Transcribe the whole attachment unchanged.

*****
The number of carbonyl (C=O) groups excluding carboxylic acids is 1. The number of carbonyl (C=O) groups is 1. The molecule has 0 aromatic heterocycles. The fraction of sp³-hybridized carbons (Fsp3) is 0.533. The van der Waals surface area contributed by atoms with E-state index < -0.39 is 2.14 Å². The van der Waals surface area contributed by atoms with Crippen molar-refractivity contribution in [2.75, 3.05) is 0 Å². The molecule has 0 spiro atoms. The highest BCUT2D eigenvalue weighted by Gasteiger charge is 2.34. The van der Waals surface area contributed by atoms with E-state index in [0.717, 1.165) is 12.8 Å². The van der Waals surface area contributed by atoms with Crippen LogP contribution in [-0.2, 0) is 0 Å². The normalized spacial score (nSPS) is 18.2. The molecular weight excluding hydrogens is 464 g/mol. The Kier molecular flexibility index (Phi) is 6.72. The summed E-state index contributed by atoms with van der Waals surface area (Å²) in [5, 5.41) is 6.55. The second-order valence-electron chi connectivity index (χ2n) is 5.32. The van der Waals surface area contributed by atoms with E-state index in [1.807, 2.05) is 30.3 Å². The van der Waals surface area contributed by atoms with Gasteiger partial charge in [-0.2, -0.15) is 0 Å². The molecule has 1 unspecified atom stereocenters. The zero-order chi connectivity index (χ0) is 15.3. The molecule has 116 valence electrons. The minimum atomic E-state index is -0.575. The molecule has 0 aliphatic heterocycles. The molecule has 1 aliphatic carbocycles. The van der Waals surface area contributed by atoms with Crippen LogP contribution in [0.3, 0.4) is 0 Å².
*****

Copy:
The number of carbonyl (C=O) groups excluding carboxylic acids is 1. The number of carbonyl (C=O) groups is 1. The molecule has 0 aromatic heterocycles. The fraction of sp³-hybridized carbons (Fsp3) is 0.533. The van der Waals surface area contributed by atoms with E-state index < -0.39 is 2.14 Å². The van der Waals surface area contributed by atoms with Crippen molar-refractivity contribution in [2.75, 3.05) is 0 Å². The molecule has 0 spiro atoms. The highest BCUT2D eigenvalue weighted by Gasteiger charge is 2.34. The van der Waals surface area contributed by atoms with E-state index in [0.717, 1.165) is 12.8 Å². The van der Waals surface area contributed by atoms with Crippen LogP contribution in [-0.2, 0) is 0 Å². The normalized spacial score (nSPS) is 18.2. The molecular weight excluding hydrogens is 464 g/mol. The Kier molecular flexibility index (Phi) is 6.72. The summed E-state index contributed by atoms with van der Waals surface area (Å²) in [5, 5.41) is 6.55. The second-order valence-electron chi connectivity index (χ2n) is 5.32. The van der Waals surface area contributed by atoms with E-state index in [1.807, 2.05) is 30.3 Å². The van der Waals surface area contributed by atoms with Gasteiger partial charge in [-0.2, -0.15) is 0 Å². The molecule has 1 unspecified atom stereocenters. The zero-order chi connectivity index (χ0) is 15.3. The molecule has 116 valence electrons. The minimum atomic E-state index is -0.575. The molecule has 0 aliphatic heterocycles. The molecule has 1 aliphatic carbocycles. The van der Waals surface area contributed by atoms with Crippen LogP contribution in [0.3, 0.4) is 0 Å².